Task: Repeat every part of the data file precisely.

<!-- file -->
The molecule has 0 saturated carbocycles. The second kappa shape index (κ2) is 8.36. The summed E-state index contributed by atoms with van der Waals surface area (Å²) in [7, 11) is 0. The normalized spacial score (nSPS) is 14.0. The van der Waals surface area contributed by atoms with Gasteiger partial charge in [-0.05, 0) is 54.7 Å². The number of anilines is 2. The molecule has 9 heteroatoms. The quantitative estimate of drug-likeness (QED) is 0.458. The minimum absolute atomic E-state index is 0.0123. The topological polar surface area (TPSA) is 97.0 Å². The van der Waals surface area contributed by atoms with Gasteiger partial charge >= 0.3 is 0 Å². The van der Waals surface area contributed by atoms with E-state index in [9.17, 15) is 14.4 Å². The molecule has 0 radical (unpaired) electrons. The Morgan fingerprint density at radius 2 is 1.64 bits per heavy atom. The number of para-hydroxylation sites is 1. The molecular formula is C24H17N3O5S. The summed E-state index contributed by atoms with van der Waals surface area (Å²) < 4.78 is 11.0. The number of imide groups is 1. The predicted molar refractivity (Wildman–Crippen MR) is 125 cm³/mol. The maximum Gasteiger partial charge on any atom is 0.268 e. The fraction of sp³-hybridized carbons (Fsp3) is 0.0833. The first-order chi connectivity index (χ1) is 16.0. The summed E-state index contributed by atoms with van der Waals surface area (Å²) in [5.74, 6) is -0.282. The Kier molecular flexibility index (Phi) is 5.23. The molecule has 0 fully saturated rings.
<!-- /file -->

The molecule has 0 saturated carbocycles. The second kappa shape index (κ2) is 8.36. The summed E-state index contributed by atoms with van der Waals surface area (Å²) in [7, 11) is 0. The normalized spacial score (nSPS) is 14.0. The van der Waals surface area contributed by atoms with Gasteiger partial charge in [-0.05, 0) is 54.7 Å². The number of anilines is 2. The molecule has 9 heteroatoms. The quantitative estimate of drug-likeness (QED) is 0.458. The minimum absolute atomic E-state index is 0.0123. The topological polar surface area (TPSA) is 97.0 Å². The van der Waals surface area contributed by atoms with Gasteiger partial charge >= 0.3 is 0 Å². The van der Waals surface area contributed by atoms with E-state index in [9.17, 15) is 14.4 Å². The molecule has 0 radical (unpaired) electrons. The Morgan fingerprint density at radius 2 is 1.64 bits per heavy atom. The number of para-hydroxylation sites is 1. The molecular formula is C24H17N3O5S. The summed E-state index contributed by atoms with van der Waals surface area (Å²) < 4.78 is 11.0. The number of imide groups is 1. The predicted molar refractivity (Wildman–Crippen MR) is 125 cm³/mol. The maximum Gasteiger partial charge on any atom is 0.268 e. The fraction of sp³-hybridized carbons (Fsp3) is 0.0833. The first-order chi connectivity index (χ1) is 16.0. The summed E-state index contributed by atoms with van der Waals surface area (Å²) in [5.74, 6) is -0.282. The Kier molecular flexibility index (Phi) is 5.23. The molecule has 0 fully saturated rings.